In this step by step instruction the spin casting of jewelry also referred to as centrifugal casting process, is explained. This method is commonly used for mass production or casting unique one-of-a-kind pieces. It is also known as the lost wax method.
This method of casting has been done for more than 5000 years. The ancient Egyptians, amongst others were adept at it. In those times, beeswax and clay and charcoal fires were used. Still, the principle remains the same.
This free tutorial follows the same format as all my other free and premium tutorials. This gives you a good insight into the technical teaching methodology.
Okay, so first I carved a ring and then I sprued it up and attached it to the rubber former. The wax I am using is a new wax I am trying out for the first time. It is made by Kate Wolf. It is supposed to represent the gold colour. It carves nicely, but the colour does not show detail up as nicely as purple wax, which I normally use. The black rubber former at the bottom has a convex shape in it which will make a concave form in the plaster for the molten metal later. The wax is weighed before it is mounted in the former ( also known as a sprue base) and the amount of silver, in this case, can be worked out. Silver is 10.4 times the weight of the wax ,14ct gold is 13.4 times and 18ct gold is 17 times the weight. Also, 20% extra should be added each time to accommodate the button of the main sprue. However, as struggling artists I have quite successfully cast without the 20%.
Here the ring is in the flask the flask is in the rubber former.
Then I put a copper surround around the flask with masking tape. This is to stop the investment (Plaster) from bubbling over the top of the flask when it is vacuumed. I use copper because it is easy, but plastic, vinyl are also suitable.
This is the powder I use. I buy it in 100lb boxes, but it is available in 5lb quantities.
I measure the plaster out accurately and at the same time I weigh out the water as well. This is normally mixed in a ratio of 40%, but I prefer 38%. The temperature of the water will determine how quickly the plaster sets. Some of my friends make their water ice cold, then mix the plaster very thick, saying it gives a better density and thus a smoother casting, but I couldn't be bothered with that. I just do it at room temperature
I use a cake mixer to mix. The glass of water is the pre-weighed water. I am only mixing 300grams of powder. Straight after mixing, the plaster is poured into the flask. It should be the consistency of thick cream.
Straight after pouring, the investment is vacuumed. Vacuuming is the best way, but the wax model can be coated with a debubbleizer, ( dishwashing liquid is also ok) then allowed to dry and the investment is then vibrated as soon as it is poured in the flask, which works so so. Some bubbles will remain. These bubbles will then be cast and if the are attached in a critical part of the piece, can be a real pain to remove. I just vacuum the piece for about 90 seconds. In the picture, I am using the vacuum side of a vacuum casting machine. I don't like vacuum casting, but others do.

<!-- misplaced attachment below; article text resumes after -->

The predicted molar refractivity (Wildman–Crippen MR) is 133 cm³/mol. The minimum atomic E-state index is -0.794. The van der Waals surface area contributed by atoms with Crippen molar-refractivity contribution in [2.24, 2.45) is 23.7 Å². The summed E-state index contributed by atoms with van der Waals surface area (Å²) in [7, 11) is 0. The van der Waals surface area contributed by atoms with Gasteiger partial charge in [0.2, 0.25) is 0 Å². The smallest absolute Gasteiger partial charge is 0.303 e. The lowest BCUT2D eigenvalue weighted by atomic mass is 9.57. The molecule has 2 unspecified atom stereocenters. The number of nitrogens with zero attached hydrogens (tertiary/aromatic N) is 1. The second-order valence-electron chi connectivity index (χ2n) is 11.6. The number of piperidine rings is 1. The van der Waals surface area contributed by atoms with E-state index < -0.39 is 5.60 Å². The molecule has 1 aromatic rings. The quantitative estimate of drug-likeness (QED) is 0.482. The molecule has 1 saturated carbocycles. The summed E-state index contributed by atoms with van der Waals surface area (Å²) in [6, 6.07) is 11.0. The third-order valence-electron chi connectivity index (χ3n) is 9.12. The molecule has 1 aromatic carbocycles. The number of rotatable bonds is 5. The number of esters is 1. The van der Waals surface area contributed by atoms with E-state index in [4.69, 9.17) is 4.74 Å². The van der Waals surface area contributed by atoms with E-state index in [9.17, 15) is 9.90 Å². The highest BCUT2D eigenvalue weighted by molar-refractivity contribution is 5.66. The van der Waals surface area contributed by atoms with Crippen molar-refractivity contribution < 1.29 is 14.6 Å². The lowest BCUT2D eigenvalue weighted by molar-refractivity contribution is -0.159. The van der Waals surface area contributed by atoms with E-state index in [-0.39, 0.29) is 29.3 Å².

Once the plaster has set the rubber former is pulled off. You can see the indentation in the plaster that will collect the molten metal. The blue is the sprue wax. This will be burnt out in the burn-out oven
Then the flask is put in the oven. Normally I would have several flasks but in this case I want to cast in 3 hours time. The oven is heated up slowly. First at 200C until the wax is melted out and the flask is dry. About 1 hour. Then to 500C for half an hour, then 700C for an hour then back to 500C for half an hour. That is the temperature I like casting at, generally. With many flasks, this time increases to up to 12 hours. It all depends on how many flasks there are. The flask has to be white in colour when it is ready to be cast . This means that all the wax has been burnt out and any carbon residue left from the wax has been turned into carbon-di-oxide, which is the purpose of this oven.
This is a basic 'broken arm' spin casting machine. It is wound up with a spring. This is a cheepo model, but it works just fine for me. I just built the box out of wood and it has never given me trouble. I can cast articles up to 500 grams with it.
Then the crucible is slid up to the flask and the metal is 'super heated'. This is about 100C above it's flow point. This is to allow the metal to remain in a molten state as it enters the mold. The metal enters the mould under tremendous force, sometimes up to 50 times the force of gravity. It depends on how strongly the arm is wound up. I choose the middle road. No need to kill something by excessive force.
Action! Note the splash of metal in the bottom of the box. This is because 'ol bright eyes here forgot to weigh the ring before I invested it. So I put in more that I needed, which is much preferable to to little, believe me. Lucky this time, since I am casting silver ....
Once the machine has stopped spinning and the button is not red anymore in normal light, the flask is dumped in a bucket of water. This causes the investment to disintegrate and the (hopefully) complete piece is removed.
Like this . This ring was cast because it is difficult to make by any other method. Not impossible, but difficult.
I always keep in mind that when I work in a medium. I stay true to that medium. What I mean is this. There is no point to cast one-off plain wedding bands. They can be made far easier by other methods. By the same token, this ring is far easier to make in wax than fabrication or forging. This ring will be smoothed and thinned out and the a mould will be made of it. The resultant models will be made to accept different tops with different stones set in those tops.
This is the basic methodology of spin casting. There are many variations of this method.
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